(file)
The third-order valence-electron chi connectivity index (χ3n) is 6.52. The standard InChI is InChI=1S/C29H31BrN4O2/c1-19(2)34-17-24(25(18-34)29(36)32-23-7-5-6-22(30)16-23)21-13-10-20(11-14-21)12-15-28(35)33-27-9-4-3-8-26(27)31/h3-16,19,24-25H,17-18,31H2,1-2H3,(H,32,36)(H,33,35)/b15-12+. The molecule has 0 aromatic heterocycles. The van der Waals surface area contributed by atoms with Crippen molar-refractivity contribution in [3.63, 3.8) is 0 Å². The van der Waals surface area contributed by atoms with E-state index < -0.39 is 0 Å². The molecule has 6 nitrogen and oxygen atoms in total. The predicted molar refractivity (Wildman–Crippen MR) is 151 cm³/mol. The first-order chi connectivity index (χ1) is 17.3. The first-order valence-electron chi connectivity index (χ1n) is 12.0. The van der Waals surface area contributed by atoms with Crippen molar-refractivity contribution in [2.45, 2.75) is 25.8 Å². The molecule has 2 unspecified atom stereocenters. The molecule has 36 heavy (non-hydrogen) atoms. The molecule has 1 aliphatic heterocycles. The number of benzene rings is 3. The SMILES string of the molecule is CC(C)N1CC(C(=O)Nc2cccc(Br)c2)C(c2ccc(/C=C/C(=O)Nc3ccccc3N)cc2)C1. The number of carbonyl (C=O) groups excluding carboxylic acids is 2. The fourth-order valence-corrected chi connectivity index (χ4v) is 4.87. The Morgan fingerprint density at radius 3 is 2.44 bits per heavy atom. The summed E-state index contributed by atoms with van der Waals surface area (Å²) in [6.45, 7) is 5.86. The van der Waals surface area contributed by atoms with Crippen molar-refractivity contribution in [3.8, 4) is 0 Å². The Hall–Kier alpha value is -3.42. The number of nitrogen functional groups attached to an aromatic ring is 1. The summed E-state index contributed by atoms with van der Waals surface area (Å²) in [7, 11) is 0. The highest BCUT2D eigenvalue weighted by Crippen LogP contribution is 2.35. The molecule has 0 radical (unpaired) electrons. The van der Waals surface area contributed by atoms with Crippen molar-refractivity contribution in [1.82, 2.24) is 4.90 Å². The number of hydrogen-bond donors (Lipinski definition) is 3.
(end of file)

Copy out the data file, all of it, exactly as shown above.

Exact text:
The third-order valence-electron chi connectivity index (χ3n) is 6.52. The standard InChI is InChI=1S/C29H31BrN4O2/c1-19(2)34-17-24(25(18-34)29(36)32-23-7-5-6-22(30)16-23)21-13-10-20(11-14-21)12-15-28(35)33-27-9-4-3-8-26(27)31/h3-16,19,24-25H,17-18,31H2,1-2H3,(H,32,36)(H,33,35)/b15-12+. The molecule has 0 aromatic heterocycles. The van der Waals surface area contributed by atoms with Crippen molar-refractivity contribution in [3.63, 3.8) is 0 Å². The van der Waals surface area contributed by atoms with E-state index < -0.39 is 0 Å². The molecule has 6 nitrogen and oxygen atoms in total. The predicted molar refractivity (Wildman–Crippen MR) is 151 cm³/mol. The first-order chi connectivity index (χ1) is 17.3. The first-order valence-electron chi connectivity index (χ1n) is 12.0. The van der Waals surface area contributed by atoms with Crippen molar-refractivity contribution in [2.45, 2.75) is 25.8 Å². The molecule has 2 unspecified atom stereocenters. The molecule has 36 heavy (non-hydrogen) atoms. The molecule has 1 aliphatic heterocycles. The number of benzene rings is 3. The SMILES string of the molecule is CC(C)N1CC(C(=O)Nc2cccc(Br)c2)C(c2ccc(/C=C/C(=O)Nc3ccccc3N)cc2)C1. The number of carbonyl (C=O) groups excluding carboxylic acids is 2. The fourth-order valence-corrected chi connectivity index (χ4v) is 4.87. The Morgan fingerprint density at radius 3 is 2.44 bits per heavy atom. The summed E-state index contributed by atoms with van der Waals surface area (Å²) in [6.45, 7) is 5.86. The van der Waals surface area contributed by atoms with Crippen molar-refractivity contribution in [3.8, 4) is 0 Å². The Hall–Kier alpha value is -3.42. The number of nitrogen functional groups attached to an aromatic ring is 1. The summed E-state index contributed by atoms with van der Waals surface area (Å²) in [7, 11) is 0. The highest BCUT2D eigenvalue weighted by Crippen LogP contribution is 2.35. The molecule has 0 radical (unpaired) electrons. The van der Waals surface area contributed by atoms with Crippen molar-refractivity contribution in [1.82, 2.24) is 4.90 Å². The number of hydrogen-bond donors (Lipinski definition) is 3.